Microsoft Brings CRM Capabilities to Small Businesses

Posted on November 15, 2016 by Paul Thurrott in Office 365 with 8 Comments

Microsoft Brings CRM Capabilities to Small Businesses

Today, Microsoft announced a new Office 365 service called Outlook Customer Manager. It brings CRM capabilities to small businesses.

“We are expanding the value of Office 365 to include not only essential productivity and collaboration tools, but also new services to help you run your business,” the Outlook team revealed in a new post to the Office Blogs. “The launch of Bookings earlier this year introduced a new way to schedule appointments with your customers. Today, we are adding a new tool to help you manage your customer relationships more effectively.”

Outlook Customer Manager is heading to customers with Office 365 Business Premium accounts. This is the version of Office 365 aimed at small and medium-sized businesses, and the addition of this feature doesn’t change the plan pricing in any way. But if you want to receive it right away, you will need to opt into the First Release program; others will receive it in the coming months, Microsoft says. (And Office 365 E3 and E5 subscribers will get it in the future as well.)

So what is this thing?

Outlook Customer Manager is basically a lightweight CRM (customer relations management) solution aimed at those businesses that aren’t big or complex enough to need a full-featured solution such as Dynamics 365. It’s implemented as a cloud-hosted Office 365 service that surfaces as a pane in Outlook 2016 where you can see all of the interactions you’ve had with each of your customers.


“Outlook Customer Manager automatically organizes customer information—such as emails, meetings, calls, notes, files, tasks, deals and deadlines—in a timeline next to your inbox,” Microsoft explains. “The information in the timeline is automatically gathered from the email, calendar and call log data from your Office 365 environment, minimizing the need to manually enter data about your customer interactions. With all your customer information gathered in one place, you can spend less time entering data, or searching for it in various places, and more time with customers.”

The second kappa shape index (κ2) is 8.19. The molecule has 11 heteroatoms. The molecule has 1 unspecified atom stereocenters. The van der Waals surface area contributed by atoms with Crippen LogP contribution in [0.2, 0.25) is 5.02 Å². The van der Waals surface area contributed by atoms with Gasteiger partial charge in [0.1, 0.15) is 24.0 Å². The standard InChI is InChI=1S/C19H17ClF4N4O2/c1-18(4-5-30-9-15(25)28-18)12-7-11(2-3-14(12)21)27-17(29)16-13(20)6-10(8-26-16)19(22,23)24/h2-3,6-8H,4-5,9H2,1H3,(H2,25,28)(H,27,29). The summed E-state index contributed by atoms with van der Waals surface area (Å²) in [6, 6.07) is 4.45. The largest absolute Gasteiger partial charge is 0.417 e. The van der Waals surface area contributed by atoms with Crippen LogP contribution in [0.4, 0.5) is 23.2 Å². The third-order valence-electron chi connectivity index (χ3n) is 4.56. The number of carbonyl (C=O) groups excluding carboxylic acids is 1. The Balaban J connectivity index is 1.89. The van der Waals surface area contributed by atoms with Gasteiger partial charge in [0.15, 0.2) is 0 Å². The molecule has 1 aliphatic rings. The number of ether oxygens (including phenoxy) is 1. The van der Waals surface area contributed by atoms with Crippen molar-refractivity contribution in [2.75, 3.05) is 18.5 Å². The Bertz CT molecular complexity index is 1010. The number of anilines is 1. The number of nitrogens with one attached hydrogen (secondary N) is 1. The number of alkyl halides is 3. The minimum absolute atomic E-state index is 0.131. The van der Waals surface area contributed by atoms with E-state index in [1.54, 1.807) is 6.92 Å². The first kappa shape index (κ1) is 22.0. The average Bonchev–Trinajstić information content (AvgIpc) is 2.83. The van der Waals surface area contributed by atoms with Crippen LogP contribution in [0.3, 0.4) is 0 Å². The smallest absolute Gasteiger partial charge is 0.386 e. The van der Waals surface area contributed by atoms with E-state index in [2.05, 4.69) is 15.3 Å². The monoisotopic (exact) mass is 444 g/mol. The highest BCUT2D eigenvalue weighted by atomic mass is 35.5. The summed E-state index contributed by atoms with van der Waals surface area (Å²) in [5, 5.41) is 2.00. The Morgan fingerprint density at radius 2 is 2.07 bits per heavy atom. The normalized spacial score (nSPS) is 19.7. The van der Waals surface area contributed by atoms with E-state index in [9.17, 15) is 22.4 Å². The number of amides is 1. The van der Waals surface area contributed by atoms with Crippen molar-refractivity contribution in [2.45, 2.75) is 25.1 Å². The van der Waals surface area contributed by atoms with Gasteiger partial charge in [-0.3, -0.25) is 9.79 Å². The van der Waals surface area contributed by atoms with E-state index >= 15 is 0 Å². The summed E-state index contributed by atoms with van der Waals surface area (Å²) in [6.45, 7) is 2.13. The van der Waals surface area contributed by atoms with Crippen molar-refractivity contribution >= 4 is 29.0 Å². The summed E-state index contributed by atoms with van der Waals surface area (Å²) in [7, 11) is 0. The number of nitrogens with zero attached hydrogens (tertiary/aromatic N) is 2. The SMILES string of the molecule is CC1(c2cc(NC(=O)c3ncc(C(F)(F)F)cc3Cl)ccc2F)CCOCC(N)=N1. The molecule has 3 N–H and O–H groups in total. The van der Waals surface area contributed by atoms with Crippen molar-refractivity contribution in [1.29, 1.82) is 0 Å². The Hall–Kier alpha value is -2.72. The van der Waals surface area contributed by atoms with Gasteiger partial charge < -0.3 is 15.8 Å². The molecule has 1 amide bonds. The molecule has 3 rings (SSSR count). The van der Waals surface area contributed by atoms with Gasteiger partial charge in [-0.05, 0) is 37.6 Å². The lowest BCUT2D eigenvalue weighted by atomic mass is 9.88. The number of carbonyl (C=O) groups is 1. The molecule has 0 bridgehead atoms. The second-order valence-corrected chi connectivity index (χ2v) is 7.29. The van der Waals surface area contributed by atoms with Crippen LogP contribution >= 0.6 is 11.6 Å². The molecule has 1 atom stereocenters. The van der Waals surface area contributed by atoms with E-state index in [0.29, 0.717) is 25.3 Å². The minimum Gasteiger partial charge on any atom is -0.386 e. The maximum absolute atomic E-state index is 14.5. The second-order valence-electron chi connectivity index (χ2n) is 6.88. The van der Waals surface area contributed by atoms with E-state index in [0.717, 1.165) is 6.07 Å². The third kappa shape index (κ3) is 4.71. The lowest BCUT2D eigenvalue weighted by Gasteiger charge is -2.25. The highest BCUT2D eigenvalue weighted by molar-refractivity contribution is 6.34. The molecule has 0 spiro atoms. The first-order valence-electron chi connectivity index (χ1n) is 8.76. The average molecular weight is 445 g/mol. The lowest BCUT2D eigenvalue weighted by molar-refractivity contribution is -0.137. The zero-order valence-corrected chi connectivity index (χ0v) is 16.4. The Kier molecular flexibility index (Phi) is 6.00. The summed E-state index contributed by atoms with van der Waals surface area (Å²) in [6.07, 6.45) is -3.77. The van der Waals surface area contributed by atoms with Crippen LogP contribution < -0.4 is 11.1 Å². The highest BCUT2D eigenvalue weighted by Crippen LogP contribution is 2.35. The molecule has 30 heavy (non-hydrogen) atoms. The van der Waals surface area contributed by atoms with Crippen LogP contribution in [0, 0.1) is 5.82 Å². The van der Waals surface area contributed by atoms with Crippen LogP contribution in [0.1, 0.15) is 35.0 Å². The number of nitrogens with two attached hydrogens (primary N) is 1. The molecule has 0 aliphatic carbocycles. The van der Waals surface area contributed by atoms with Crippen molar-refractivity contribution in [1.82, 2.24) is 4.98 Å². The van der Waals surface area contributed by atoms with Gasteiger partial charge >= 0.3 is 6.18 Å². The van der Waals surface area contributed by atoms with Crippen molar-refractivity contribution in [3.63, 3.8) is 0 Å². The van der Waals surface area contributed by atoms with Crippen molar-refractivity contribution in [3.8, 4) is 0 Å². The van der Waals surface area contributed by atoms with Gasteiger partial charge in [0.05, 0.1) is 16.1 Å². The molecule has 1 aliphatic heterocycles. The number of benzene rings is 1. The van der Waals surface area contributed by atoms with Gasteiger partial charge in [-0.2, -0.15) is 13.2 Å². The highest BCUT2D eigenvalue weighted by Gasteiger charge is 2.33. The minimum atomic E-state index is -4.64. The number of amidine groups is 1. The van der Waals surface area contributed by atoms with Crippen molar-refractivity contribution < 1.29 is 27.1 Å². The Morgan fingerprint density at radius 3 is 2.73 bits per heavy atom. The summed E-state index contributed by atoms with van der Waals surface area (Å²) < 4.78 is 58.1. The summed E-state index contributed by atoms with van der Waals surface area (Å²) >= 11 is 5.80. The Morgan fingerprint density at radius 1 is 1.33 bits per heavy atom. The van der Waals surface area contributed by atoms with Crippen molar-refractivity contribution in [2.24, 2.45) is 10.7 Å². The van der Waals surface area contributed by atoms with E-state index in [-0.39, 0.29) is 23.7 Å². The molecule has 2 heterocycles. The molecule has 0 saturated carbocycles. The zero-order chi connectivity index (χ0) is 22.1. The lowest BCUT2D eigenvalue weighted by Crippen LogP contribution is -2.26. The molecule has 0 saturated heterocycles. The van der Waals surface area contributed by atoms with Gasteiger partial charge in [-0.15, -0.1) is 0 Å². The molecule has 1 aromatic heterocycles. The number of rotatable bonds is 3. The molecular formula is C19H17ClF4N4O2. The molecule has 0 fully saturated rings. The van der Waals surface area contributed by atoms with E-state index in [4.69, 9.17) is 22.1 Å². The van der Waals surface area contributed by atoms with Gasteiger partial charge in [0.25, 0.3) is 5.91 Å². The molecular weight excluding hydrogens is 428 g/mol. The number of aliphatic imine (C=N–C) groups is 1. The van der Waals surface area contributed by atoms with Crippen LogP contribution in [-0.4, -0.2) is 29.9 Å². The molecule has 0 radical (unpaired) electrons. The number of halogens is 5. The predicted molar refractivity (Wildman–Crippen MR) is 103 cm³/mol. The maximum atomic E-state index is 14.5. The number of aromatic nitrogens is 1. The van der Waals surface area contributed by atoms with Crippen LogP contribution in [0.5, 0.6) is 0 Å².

Outlook Customer Manager also presents a Focused list view so you can see all your most important customers and deals, keep track of items that require follow-up, identify new opportunities and commitments, and prioritize your time.


There’s also a dedicated Outlook Customer Manager app for iOS, with other mobile platforms coming onboard in the future. This app provides the same information you see in Outlook 2016 and lets you check recent communications right before meeting with a customer, write a quick note after a meeting, scan a business card, and more.


Outlook Customer Manager looks like another great example of Microsoft democratizing technology that is usually expensive and complex and bringing it to the masses.

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